A flashy soda seller goes back to basics
Lesson: Even hipsters must follow the rules.
Brash and unpredictable, the Seattle beverage maker's founder and former CEO, Peter van Stolk, built a cult following over the past decade, in part by positioning Jones as the anti-Coke (KO, Fortune 500). Its offerings have included flavors such as Jelly Donut, Egg Nog, and Bug Juice, sold in bottles labeled with customer-submitted photos. The company does no traditional advertising. Instead, its two RVs ramble from town to town nationwide, stocked with sodas that are distributed free to teens in malls and schoolyards.
The strategy worked - for a while. But now, following a disastrous expansion plan that resulted in a net loss of $11.6 million last year, the firm is striving to master Business 101.
"This isn't sexy stuff," says new CEO Stephen Jones, 52, a former Coca-Cola CMO with a serendipitous surname. (Van Stolk, 44, originally wanted to call his company Smith Soda, but that name was taken.)
In the early years, few mainstream retailers sold Jones soda. Fans had to get their Jones fix in surf shops, tattoo parlors, and bookstores, adding to the brand's mystique. For a decade Jones flourished on the fringe of the multibillion-dollar beverage business. Annual revenues more than doubled to $39 million between 2002 and 2006, and profits grew steadily.
But last year Jones faltered after it introduced a line of canned soft drinks in major retail stores such as Target (TGT, Fortune 500) and Wal-Mart (WMT, Fortune 500) - a move that placed it in direct competition with beverage titans Coca-Cola and Pepsi (PEP, Fortune 500).
"Big mistake," says Suzanne Price, a consumer products analyst with ThinkEquity Partners in San Francisco. "Jones got greedy and became one of dozens of brands lining the supermarket shelves - with no infrastructure to compete there."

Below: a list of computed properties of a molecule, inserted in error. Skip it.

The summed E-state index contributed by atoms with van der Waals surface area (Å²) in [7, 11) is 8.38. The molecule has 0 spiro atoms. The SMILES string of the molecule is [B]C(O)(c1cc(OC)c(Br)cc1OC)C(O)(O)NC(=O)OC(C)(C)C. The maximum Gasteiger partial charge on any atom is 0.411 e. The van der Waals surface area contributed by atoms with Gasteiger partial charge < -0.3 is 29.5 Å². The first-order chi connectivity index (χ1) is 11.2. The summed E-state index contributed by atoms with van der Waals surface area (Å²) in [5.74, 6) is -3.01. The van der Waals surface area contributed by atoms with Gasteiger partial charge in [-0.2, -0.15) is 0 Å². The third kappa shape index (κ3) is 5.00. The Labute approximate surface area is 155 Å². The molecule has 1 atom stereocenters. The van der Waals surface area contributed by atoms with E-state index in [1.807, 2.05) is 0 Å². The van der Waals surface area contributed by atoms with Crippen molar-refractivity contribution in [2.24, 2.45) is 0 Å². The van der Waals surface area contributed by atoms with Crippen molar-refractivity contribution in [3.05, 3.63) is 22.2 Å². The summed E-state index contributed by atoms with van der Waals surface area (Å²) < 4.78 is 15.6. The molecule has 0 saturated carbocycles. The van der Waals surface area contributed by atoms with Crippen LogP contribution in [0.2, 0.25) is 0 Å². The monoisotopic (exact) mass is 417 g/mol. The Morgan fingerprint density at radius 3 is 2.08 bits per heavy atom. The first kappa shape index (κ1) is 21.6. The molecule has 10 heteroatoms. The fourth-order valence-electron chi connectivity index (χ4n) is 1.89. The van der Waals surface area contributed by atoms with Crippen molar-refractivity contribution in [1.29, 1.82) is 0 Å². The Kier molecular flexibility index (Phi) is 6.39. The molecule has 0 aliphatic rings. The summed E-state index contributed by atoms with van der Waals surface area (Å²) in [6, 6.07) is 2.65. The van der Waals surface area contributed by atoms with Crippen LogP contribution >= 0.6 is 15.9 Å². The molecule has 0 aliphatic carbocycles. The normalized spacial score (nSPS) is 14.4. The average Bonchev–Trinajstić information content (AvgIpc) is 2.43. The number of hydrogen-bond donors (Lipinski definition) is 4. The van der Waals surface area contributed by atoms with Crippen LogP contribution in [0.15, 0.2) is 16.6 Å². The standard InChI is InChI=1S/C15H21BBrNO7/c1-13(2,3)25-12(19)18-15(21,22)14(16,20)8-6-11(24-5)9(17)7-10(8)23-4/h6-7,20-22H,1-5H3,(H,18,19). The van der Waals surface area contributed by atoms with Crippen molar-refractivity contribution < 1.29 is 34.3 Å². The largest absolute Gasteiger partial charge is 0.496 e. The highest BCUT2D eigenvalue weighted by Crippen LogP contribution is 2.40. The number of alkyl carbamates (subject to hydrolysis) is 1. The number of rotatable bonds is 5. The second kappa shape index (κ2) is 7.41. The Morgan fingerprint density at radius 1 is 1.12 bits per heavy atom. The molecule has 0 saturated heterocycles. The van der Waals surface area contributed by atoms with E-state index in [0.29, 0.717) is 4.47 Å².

Van Stolk, who stepped down as CEO in December 2007, instinctively knew his niche: teens eager to define their own brands. But he was less savvy when it came to more mundane matters such as production, distribution, and finance.
"Peter built a real brand - no small accomplishment in the beverage business - but it was time for the entrepreneur to step aside and turn the company over to professional management," says John Sicher, publisher of industry trade magazine Beverage Digest. (Van Stolk, a former ski instructor who got his business start running a fruit stand in western Canada, didn't respond to requests for comment. Under the terms of his severance agreement, he is barred from discussing Jones Soda with journalists.)
In many ways the opposite of his predecessor, Stephen Jones says his top priority is to build a solid corporate infrastructure for the soda maker. He intends to recruit more distributors, strengthen the sales force, and smooth out kinks in the company's supply chain - steps that will help Jones better compete with big-name rivals. In May, he persuaded a beer and wine distributor to introduce Jones Soda in New York City. The first truckload sold out in two hours, he crows.
Over the next few months Jones and his team plan to move the firm's sodas into stores more efficiently and review its product line, which is as cluttered as a kid's toy box. (On van Stolk's watch, Jones Soda's offerings ballooned to include tea, juice, an energy drink, candy, and even lip balm.)
Jones Soda isn't out of the woods yet. First-quarter revenues were flat at $9.4 million, and the company had a net loss of $3.9 million. CEO Jones projects 25% revenue growth this year. But Jones Soda's stock, which peaked at $32 in April 2007, plunged to $3 by June 2008. The new CEO expects Jones to return to profitability in 2009.
"We're Jones and we're cool, but our challenge is to get into more convenience stores, restaurants, and supermarkets," says COO Joth Ricci, 39.
Despite the new emphasis on nuts and bolts, Jones and Ricci plan to keep their creative spark alive. This Thanksgiving the company is thinking about reintroducing a quirky holiday favorite: Pass the Brussels Sprouts soda.